Regular guidance sessions with Isabella’s parents helped them understand that even though gifted children need the freedom to be creative and develop their own interests, they also require parental push when they are too afraid to move ahead. I empathized with them about how difficult this process would be, particularly in light of their desire to give Isabella much more freedom than they had.
To deal with the sleep problem I helped Isabella’s parents distinguish between what was necessary limit setting and what they feared might be unnecessary cruelty and rigid repression. I explained that by insisting that Isabella not come into their bed in the middle of the night would help Isabella develop her own methods for dealing with her nighttime anxieties. This is a painful but necessary process for all parents who want to help their children develop frustration tolerance and independence as well as their gifted endowment. A milestone in the parent guidance sessions occurred when they realized that their reluctance to have Isabella master some of her own developmental anxieties actually gave her permission to use these anxieties to control and intimidate them. Now they felt sufficiently fortified to stand up to Isabella’s temper tantrums, legalistic arguments and ‘deals’. In time, her parents began to see the benefit of their hard work when Isabella began to manage her nighttime anxieties and become more courageous intellectually and socially.
Consultation With Teachers
Initially, because of Isabella’s demanding, haughty behavior, it was difficult for her teachers to understand that she was not simply another entitled gifted child. When I explained that Isabella’s difficult attitude and behavior were her ways of acting out unresolved internal issues and explained that her parents were also struggling to help her develop age-appropriate frustration tolerance her teachers became more empathic. They then could teach to her intellectual strengths instead of simply setting limits. I expected that this strategy would permit her emotional growth to catch up to her advancing intellectual abilities. It also helped the teachers to know that I was actively working with her parents so we could function as a team.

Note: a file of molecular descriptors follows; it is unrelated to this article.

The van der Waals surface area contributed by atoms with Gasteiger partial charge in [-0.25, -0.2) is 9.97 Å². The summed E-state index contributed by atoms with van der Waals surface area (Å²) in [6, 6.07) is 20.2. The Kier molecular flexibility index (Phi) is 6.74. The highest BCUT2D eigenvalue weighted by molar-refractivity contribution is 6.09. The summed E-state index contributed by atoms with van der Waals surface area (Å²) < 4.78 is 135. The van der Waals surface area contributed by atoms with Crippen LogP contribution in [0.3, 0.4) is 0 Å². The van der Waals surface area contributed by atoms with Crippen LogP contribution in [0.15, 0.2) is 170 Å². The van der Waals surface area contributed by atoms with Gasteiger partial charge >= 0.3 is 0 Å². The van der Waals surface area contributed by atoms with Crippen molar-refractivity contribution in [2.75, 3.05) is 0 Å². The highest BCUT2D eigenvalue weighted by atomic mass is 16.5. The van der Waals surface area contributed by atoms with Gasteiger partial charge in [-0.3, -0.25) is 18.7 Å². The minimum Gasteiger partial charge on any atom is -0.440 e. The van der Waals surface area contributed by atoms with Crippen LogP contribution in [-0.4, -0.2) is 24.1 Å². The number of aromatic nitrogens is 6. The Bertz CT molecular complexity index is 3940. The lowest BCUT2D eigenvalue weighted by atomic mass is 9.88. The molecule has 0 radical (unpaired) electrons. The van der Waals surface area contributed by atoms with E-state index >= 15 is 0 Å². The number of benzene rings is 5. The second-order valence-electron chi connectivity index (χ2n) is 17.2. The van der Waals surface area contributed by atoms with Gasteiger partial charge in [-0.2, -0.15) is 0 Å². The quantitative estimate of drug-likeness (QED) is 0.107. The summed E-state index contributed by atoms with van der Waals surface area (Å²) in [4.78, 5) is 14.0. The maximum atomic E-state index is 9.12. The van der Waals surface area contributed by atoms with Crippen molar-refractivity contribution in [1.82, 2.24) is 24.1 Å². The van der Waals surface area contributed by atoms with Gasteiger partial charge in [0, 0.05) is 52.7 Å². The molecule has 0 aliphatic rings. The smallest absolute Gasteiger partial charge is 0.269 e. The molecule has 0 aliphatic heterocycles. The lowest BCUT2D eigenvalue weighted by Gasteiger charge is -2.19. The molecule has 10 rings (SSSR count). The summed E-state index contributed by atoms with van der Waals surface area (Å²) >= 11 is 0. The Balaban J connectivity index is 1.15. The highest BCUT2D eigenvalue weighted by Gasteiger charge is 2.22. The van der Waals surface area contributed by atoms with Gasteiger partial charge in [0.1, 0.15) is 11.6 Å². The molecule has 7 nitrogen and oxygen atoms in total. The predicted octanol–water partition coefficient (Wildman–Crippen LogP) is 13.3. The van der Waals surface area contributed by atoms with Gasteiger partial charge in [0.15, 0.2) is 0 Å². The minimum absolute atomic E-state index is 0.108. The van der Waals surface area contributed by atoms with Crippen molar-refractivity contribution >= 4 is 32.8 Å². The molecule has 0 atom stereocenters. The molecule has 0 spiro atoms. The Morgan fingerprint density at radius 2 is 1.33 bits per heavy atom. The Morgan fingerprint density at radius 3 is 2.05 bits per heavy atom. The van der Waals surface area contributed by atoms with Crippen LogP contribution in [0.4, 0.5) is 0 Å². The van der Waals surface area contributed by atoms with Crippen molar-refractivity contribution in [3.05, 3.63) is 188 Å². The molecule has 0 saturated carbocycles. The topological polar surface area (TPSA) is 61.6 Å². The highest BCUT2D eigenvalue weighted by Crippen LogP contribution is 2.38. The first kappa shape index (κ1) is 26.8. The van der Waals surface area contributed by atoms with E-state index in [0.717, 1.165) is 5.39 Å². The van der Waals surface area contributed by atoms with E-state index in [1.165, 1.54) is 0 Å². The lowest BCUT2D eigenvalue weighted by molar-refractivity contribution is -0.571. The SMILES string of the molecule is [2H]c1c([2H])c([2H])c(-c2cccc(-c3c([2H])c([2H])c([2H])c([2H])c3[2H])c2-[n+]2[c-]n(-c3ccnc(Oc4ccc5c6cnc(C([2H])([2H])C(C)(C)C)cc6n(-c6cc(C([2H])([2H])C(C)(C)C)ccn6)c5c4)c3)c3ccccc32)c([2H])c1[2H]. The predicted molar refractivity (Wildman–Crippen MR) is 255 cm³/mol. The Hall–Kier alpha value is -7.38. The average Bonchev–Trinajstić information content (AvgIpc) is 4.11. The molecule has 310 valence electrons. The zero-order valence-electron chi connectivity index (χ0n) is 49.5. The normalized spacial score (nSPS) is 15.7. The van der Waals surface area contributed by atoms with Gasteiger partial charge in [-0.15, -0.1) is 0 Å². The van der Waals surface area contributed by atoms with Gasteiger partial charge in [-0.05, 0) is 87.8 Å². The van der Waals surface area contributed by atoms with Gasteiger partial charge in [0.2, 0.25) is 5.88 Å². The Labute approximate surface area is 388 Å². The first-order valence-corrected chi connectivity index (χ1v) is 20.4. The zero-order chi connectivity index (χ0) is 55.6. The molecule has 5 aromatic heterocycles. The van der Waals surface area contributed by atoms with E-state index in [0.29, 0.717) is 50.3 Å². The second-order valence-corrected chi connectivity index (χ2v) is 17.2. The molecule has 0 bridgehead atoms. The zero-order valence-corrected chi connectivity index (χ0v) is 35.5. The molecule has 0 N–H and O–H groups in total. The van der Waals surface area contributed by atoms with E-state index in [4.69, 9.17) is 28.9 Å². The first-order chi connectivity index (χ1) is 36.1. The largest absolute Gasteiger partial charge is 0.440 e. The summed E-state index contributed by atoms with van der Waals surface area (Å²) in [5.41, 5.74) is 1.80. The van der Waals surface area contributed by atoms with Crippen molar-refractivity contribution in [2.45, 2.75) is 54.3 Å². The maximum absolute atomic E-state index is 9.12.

It was gratifying for everyone to see Isabella slowly apply herself to the new challenges. By the middle of first grade, she could use her laser-sharp intellect to advance in math and science. She became less oppositional with teachers, less rejecting of the other children, and more open to their invitations for friendship.
A key factor in my therapy with Isabella was the need to create an accepting environment where her obnoxious behavior could be permitted and understood although not condoned. She resisted me, as she had resisted her teachers and peers with everything at her disposal: she cheated at games, went selectively deaf, turned her back on me, and was downright rude. Throughout all of this, however, she never threatened to leave treatment. Somewhere, Isabella knew that the pain of confronting these issues with me was less than the pain she was exposed to at school. This was a difficult process for me as well. I had to find a way to get beyond her defenses without being harsh and cruel. Working closely with the parents and providing a united front gave me a chance to crack Isabella’s defenses. I tried to align myself with the Isabella she wished she was ( smart, popular) and tried to help her understand how she could become that Isabella.